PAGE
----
By Ceri Hohner
Following a recent spate of outbreaks in or resulting from the construction sector, on Monday night, the Victorian Government announced that all construction activity in Melbourne and certain Local Government Areas would be shut down for a two-week period.
With more than 400 of Victoria’s COVID-19 cases linked to construction workers, the Victorian Government has followed up its initial plans of mandatory vaccination requirements with an abrupt fortnight closure of construction projects in metropolitan Melbourne, City of Ballarat, City of Greater Geelong, Surf Coast Shire and Mitchell Shire. There are exemptions on safety grounds, such as attending sites to ensure they’re shut down safely, but otherwise, the industry has come to a noisy, grinding halt, with violent protests needing to be dispersed by the Victorian Police.
The construction industry, identified as a highly mobile and generally young workforce, are at particular risk for transmission of the COVID-19 virus as a result of factors such as work performed at multiple sites, travelling long distances for work, and congregating in confined spaces such as tearooms/lunchrooms. While it is estimated to cost millions of dollars, the shutdown aims to minimise such transmission and allow time for other protective measures to be implemented, such as increased vaccination rates. When the sector is permitted to re-open, the original vaccination requirements will still be in place; workers attending any construction site will be required to have had at least one dose of a COVID-19 vaccine and provide evidence to the principal contractor of that site (with exemptions for those individuals who can prove a contraindication).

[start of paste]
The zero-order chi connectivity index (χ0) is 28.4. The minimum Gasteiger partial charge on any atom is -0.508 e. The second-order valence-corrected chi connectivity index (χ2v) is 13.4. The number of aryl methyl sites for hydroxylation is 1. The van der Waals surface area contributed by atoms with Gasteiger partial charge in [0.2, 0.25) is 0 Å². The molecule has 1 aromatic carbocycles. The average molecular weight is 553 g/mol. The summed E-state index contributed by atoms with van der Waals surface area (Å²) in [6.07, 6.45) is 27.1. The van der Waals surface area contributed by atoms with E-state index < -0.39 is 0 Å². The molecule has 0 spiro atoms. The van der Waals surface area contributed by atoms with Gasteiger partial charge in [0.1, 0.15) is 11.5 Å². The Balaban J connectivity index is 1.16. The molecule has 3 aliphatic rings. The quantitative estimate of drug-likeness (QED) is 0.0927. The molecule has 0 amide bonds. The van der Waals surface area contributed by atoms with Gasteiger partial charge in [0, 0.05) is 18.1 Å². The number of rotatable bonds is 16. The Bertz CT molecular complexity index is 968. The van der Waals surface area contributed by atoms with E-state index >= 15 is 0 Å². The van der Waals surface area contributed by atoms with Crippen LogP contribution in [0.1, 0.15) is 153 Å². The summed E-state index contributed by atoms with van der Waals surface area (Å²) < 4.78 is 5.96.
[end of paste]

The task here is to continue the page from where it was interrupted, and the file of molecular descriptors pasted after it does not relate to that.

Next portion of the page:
Construction-based employers affected by these directions are placed in the unenviable position of managing their businesses for the next two weeks without any construction work being permitted to be performed. Unpaid stand downs may be appropriate for employers to rely on during these difficult times, but businesses should first attempt to consult directly with employees to explore other options such as taking leave or performing alternative work.
Please note that the Government restrictions are frequently changing, and as such, this article is for notification purposes only and should not be relied on. Employers should check the latest restrictions here.
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Ceri Hohner is a Senior Associate and Solicitor at FCB Workplace Law (our parent company) who has assisted clients across Australia from a range of industries and businesses.